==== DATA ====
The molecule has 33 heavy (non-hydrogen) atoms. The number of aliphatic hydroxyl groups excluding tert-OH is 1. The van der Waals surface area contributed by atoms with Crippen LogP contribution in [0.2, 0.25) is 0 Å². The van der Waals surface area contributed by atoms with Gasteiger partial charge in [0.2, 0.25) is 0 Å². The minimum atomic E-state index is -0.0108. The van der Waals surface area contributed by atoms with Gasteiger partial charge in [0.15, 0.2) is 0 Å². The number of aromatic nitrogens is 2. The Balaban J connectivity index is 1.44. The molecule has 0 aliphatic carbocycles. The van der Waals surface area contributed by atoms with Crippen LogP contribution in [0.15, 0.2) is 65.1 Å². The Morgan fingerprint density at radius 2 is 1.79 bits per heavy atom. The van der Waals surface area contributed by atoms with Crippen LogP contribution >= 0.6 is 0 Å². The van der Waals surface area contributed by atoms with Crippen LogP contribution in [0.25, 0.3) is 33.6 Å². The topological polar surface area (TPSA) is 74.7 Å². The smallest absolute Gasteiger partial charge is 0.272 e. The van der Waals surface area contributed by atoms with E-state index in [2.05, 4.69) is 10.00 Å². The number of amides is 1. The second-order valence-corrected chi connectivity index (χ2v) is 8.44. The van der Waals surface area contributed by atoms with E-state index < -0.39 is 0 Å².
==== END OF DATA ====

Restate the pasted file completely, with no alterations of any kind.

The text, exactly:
The molecule has 33 heavy (non-hydrogen) atoms. The number of aliphatic hydroxyl groups excluding tert-OH is 1. The van der Waals surface area contributed by atoms with Crippen LogP contribution in [0.2, 0.25) is 0 Å². The van der Waals surface area contributed by atoms with Gasteiger partial charge in [0.2, 0.25) is 0 Å². The minimum atomic E-state index is -0.0108. The van der Waals surface area contributed by atoms with Gasteiger partial charge in [0.15, 0.2) is 0 Å². The number of aromatic nitrogens is 2. The Balaban J connectivity index is 1.44. The molecule has 0 aliphatic carbocycles. The van der Waals surface area contributed by atoms with Crippen LogP contribution in [0.15, 0.2) is 65.1 Å². The Morgan fingerprint density at radius 2 is 1.79 bits per heavy atom. The van der Waals surface area contributed by atoms with Crippen LogP contribution >= 0.6 is 0 Å². The van der Waals surface area contributed by atoms with Crippen LogP contribution in [0.25, 0.3) is 33.6 Å². The topological polar surface area (TPSA) is 74.7 Å². The smallest absolute Gasteiger partial charge is 0.272 e. The van der Waals surface area contributed by atoms with E-state index in [2.05, 4.69) is 10.00 Å². The number of amides is 1. The second-order valence-corrected chi connectivity index (χ2v) is 8.44. The van der Waals surface area contributed by atoms with E-state index < -0.39 is 0 Å².